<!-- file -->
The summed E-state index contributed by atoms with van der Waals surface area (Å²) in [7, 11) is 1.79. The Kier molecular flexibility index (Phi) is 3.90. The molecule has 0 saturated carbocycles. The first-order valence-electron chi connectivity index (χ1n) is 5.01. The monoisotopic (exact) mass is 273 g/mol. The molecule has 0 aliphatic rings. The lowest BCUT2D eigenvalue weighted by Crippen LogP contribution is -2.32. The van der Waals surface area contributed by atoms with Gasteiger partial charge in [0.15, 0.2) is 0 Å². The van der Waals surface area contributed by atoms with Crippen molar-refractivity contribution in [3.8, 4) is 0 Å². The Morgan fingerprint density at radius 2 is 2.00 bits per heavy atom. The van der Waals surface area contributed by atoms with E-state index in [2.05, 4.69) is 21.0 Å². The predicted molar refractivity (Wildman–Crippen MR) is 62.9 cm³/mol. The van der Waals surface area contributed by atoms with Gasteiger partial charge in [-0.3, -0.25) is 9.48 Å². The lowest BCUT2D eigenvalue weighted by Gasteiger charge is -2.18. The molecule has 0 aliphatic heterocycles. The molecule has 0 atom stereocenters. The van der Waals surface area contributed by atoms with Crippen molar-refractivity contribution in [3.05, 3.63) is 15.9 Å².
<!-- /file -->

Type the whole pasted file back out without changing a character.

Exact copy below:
The summed E-state index contributed by atoms with van der Waals surface area (Å²) in [7, 11) is 1.79. The Kier molecular flexibility index (Phi) is 3.90. The molecule has 0 saturated carbocycles. The first-order valence-electron chi connectivity index (χ1n) is 5.01. The monoisotopic (exact) mass is 273 g/mol. The molecule has 0 aliphatic rings. The lowest BCUT2D eigenvalue weighted by Crippen LogP contribution is -2.32. The van der Waals surface area contributed by atoms with Gasteiger partial charge in [0.15, 0.2) is 0 Å². The van der Waals surface area contributed by atoms with Crippen molar-refractivity contribution in [3.8, 4) is 0 Å². The Morgan fingerprint density at radius 2 is 2.00 bits per heavy atom. The van der Waals surface area contributed by atoms with E-state index in [2.05, 4.69) is 21.0 Å². The predicted molar refractivity (Wildman–Crippen MR) is 62.9 cm³/mol. The van der Waals surface area contributed by atoms with Gasteiger partial charge in [-0.3, -0.25) is 9.48 Å². The lowest BCUT2D eigenvalue weighted by Gasteiger charge is -2.18. The molecule has 0 aliphatic heterocycles. The molecule has 0 atom stereocenters. The van der Waals surface area contributed by atoms with Crippen molar-refractivity contribution in [3.05, 3.63) is 15.9 Å².